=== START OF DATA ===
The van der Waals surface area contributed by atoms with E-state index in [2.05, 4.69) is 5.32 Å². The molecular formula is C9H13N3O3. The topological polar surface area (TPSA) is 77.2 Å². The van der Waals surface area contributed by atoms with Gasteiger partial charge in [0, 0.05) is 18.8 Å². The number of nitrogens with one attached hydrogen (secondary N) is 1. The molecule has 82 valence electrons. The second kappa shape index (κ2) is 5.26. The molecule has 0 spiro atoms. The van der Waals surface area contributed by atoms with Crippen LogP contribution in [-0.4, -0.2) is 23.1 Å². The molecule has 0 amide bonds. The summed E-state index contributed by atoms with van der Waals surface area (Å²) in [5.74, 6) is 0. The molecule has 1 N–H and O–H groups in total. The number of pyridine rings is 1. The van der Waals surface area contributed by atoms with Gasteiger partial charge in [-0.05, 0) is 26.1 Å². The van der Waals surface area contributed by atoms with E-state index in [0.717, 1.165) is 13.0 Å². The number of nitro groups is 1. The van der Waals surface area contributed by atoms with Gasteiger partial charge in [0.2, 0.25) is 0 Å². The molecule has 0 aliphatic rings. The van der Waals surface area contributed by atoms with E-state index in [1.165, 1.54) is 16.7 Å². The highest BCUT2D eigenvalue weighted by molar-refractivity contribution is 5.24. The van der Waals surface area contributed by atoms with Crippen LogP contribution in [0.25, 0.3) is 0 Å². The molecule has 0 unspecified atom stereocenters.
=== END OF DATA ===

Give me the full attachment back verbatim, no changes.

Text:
The van der Waals surface area contributed by atoms with E-state index in [2.05, 4.69) is 5.32 Å². The molecular formula is C9H13N3O3. The topological polar surface area (TPSA) is 77.2 Å². The van der Waals surface area contributed by atoms with Gasteiger partial charge in [0, 0.05) is 18.8 Å². The number of nitrogens with one attached hydrogen (secondary N) is 1. The molecule has 82 valence electrons. The second kappa shape index (κ2) is 5.26. The molecule has 0 spiro atoms. The van der Waals surface area contributed by atoms with Crippen LogP contribution in [-0.4, -0.2) is 23.1 Å². The molecule has 0 amide bonds. The summed E-state index contributed by atoms with van der Waals surface area (Å²) in [5.74, 6) is 0. The molecule has 1 N–H and O–H groups in total. The number of pyridine rings is 1. The van der Waals surface area contributed by atoms with Gasteiger partial charge in [-0.05, 0) is 26.1 Å². The van der Waals surface area contributed by atoms with E-state index in [0.717, 1.165) is 13.0 Å². The number of nitro groups is 1. The van der Waals surface area contributed by atoms with Gasteiger partial charge in [0.2, 0.25) is 0 Å². The molecule has 0 aliphatic rings. The van der Waals surface area contributed by atoms with E-state index in [1.165, 1.54) is 16.7 Å². The highest BCUT2D eigenvalue weighted by molar-refractivity contribution is 5.24. The van der Waals surface area contributed by atoms with Crippen LogP contribution in [0.25, 0.3) is 0 Å². The molecule has 0 unspecified atom stereocenters.